New croc on the block…

new croc on the block

Heavy clouds but no rain…the Build Up is here, and we’re all stewing in our own sweat like plump pomfrets.

Living on a houseboat, it’s sometimes really tempting to go for a quick swim…cool off in the water…but sightings like this one curb that longing. Between 10-12 feet long, or thereabouts; big enough to do some serious damage already. Curious about the surroundings, this lizard clearly has not learned to be wary, yet, so it will be in a trap soon enough. My personal first sighting of the season (though by no means the first in the creek! It’s the ones you can’t see that are the real worry…)

The leaves in the foreground are my own pot plants…so yes, it seemed to be stalking me, actually.


shooting sea birds

shooting terns

Some terns, hunting slivers of silver fish in the rough waters of the harbour. They wheeled for hours, diving close by my window in the great gusting winds of a tropical depression. Grey, grey day, though there are patches of blue sky here and there…and blue is a color I haven’t seen in the sky for over a week!




I am holed-up indoors, a little sun-deprived but otherwise busy…mind swarming with ideas and projects…strange and lush images rising in my head like pop-up worlds…godlike creatures and wise old demons parading by, arm-in-arm, to the braying of a hurdy-gurdy orchestra.

Going deeper into my own weirdness these past weeks, unlocking cage doors and setting free the menagerie…

Listening as the distant howling draws nearer…

Getting ready to howl back…maybe even join them.

Red sky at morning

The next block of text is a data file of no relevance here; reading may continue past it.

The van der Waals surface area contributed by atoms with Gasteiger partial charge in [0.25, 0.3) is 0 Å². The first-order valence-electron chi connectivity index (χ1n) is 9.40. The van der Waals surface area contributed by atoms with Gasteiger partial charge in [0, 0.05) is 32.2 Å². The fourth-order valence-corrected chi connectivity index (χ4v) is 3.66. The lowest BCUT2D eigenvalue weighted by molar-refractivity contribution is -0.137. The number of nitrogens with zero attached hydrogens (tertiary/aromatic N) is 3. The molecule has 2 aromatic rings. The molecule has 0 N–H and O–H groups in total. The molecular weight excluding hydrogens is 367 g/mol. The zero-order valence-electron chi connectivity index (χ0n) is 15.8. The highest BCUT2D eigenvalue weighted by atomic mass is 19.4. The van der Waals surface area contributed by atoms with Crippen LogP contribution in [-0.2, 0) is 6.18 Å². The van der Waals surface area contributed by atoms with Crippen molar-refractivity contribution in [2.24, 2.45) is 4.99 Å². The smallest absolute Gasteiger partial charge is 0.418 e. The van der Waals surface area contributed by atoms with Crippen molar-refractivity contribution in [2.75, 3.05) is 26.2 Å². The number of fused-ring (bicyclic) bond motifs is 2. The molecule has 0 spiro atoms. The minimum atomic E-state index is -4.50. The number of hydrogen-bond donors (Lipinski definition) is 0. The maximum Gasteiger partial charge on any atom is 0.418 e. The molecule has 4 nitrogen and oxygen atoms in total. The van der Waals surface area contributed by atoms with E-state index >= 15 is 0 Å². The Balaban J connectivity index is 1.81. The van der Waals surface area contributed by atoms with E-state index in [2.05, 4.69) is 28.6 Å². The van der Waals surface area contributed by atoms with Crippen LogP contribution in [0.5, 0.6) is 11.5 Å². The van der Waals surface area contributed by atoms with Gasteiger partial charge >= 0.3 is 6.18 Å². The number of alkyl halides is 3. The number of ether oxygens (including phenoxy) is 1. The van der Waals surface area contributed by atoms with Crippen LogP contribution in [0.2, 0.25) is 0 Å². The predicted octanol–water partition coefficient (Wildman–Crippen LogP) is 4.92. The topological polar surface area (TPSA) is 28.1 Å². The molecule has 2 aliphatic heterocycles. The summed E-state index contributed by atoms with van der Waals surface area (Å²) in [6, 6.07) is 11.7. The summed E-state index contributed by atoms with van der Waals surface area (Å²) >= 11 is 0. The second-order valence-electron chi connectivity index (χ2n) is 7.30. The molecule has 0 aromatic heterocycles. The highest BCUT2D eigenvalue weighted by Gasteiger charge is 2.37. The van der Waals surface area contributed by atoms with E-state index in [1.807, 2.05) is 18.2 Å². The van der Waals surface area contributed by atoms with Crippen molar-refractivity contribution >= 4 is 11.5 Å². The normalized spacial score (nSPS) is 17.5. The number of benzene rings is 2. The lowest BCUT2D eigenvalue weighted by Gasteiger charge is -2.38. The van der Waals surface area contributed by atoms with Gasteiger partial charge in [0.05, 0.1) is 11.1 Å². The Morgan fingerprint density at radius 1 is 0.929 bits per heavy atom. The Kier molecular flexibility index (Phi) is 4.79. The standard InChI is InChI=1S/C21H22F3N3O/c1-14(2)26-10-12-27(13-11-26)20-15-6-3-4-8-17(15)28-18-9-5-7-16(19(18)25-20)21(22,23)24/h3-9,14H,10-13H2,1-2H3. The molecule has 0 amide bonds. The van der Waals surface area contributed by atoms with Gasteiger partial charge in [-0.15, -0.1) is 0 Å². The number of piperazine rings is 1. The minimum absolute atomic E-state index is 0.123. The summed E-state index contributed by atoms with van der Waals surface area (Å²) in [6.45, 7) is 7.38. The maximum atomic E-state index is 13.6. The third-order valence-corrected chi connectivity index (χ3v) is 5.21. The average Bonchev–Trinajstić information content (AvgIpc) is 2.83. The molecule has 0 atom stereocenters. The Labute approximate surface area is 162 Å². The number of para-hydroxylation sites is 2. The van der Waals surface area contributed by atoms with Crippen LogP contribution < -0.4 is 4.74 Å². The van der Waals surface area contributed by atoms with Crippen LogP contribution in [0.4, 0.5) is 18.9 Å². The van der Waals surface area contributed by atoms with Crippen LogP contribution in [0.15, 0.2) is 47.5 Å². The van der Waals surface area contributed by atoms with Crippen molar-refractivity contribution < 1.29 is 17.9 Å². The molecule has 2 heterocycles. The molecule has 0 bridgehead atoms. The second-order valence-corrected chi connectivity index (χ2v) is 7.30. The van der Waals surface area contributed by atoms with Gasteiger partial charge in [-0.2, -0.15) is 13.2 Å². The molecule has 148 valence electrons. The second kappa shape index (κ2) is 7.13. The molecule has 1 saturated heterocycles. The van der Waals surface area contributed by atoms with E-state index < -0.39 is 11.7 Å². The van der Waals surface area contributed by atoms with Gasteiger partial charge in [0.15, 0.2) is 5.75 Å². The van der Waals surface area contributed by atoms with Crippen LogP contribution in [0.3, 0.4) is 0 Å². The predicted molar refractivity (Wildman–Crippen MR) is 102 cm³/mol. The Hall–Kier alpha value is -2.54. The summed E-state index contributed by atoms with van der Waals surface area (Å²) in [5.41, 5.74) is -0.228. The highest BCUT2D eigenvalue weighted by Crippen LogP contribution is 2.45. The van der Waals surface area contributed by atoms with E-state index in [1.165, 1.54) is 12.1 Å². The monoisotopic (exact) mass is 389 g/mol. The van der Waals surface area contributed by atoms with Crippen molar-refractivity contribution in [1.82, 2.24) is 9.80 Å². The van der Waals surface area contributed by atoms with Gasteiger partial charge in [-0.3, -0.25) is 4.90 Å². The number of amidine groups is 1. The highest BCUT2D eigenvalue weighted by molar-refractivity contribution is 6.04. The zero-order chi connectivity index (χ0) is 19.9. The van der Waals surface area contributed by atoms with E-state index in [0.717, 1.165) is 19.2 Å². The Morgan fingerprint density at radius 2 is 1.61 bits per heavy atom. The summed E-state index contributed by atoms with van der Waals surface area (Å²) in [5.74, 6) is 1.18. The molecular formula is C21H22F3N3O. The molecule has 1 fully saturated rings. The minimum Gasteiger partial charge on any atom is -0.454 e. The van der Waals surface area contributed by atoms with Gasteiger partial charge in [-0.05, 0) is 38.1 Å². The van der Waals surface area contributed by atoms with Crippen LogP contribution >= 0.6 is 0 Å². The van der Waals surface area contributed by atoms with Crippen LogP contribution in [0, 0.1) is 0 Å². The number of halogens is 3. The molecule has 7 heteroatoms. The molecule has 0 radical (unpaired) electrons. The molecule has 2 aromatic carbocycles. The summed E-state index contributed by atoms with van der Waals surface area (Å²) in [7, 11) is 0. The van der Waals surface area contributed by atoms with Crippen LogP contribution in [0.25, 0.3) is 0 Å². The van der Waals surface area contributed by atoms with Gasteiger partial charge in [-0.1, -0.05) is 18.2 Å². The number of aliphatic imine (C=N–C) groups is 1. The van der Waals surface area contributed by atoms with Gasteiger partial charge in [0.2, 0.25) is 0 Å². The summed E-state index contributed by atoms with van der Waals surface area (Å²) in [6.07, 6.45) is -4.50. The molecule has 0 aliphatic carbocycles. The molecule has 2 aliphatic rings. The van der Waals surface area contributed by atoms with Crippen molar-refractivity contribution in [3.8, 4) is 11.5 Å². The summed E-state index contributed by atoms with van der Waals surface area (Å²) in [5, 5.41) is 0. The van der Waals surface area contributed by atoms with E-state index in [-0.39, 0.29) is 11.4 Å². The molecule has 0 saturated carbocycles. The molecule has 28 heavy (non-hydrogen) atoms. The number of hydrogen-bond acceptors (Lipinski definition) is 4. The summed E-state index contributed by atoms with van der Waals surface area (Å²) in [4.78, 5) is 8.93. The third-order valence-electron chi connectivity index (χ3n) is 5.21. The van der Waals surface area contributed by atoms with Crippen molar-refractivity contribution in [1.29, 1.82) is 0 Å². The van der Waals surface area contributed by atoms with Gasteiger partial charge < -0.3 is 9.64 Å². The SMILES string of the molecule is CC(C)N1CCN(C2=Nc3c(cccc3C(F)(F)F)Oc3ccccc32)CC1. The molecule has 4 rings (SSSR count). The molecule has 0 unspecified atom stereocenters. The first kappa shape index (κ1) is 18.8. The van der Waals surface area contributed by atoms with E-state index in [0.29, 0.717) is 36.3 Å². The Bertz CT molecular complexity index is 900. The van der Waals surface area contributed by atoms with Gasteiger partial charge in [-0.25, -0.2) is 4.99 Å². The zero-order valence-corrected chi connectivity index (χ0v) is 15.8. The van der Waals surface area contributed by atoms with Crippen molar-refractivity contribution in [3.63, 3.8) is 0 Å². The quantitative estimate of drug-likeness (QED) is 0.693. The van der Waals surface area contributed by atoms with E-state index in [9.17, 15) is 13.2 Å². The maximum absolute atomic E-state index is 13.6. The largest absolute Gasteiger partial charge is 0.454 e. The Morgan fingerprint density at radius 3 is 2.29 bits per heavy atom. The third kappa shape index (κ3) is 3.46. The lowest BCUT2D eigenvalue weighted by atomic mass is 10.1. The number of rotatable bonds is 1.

6 a.m.

 “Like a red morn that ever yet betokened,
Wreck to the seaman, tempest to the field,
Sorrow to the shepherds, woe unto the birds,
Gusts and foul flaws to herdsmen and to herds.”
—W. Shakespeare, from
Venus and Adonis

 Customs planes flying over the Kimberley area thought Kris was having some trouble because he wasn’t using his two main sails, just the mizzen, and there’s a low pressure in the area. The message he gave them was to “contact the sailboat’s owner and arrange to tow the sailboat back to Darwin.” I was a bit of a basket case, of course…my imagination took over and worried the hell out of me! Yesterday a plane managed to deliver a satellite phone to Kris, and they spoke to him.

He’s fine, plenty of food and water still, but with the strong winds (blowing in the wrong direction) he’s reluctant to use the boat’s sails. These have been rotting inside the boat for several years, and might blow apart.  Also, the boat is taking on a little bit of water that, so far, the bilge pumps have been taking care of. Now that the monsoons are starting up and it will be raining more often, Kris is worried that the solar panels that charge the bilge pumps will stop charging, and then the boat will start to fill up with water. On top of this, the monsoon winds, once they are established, will be against him, anyway. It’s taken him a whole week to make 100 nautical miles…a distance that, with good winds and a good boat, you’d normally do in just over a day.

My guess is that, on the whole, Kris figures the best way to avoid this whole thing ending in tragedy (i.e. loss of White Bird) is to just tow the boat home. The sailboat, White Bird, had been sitting in Bali for years—unmaintained—after its owner died there. Our local bar manager, John, purchased the boat, and Kris was asked to sail it back to Darwin because it hasn’t got an engine.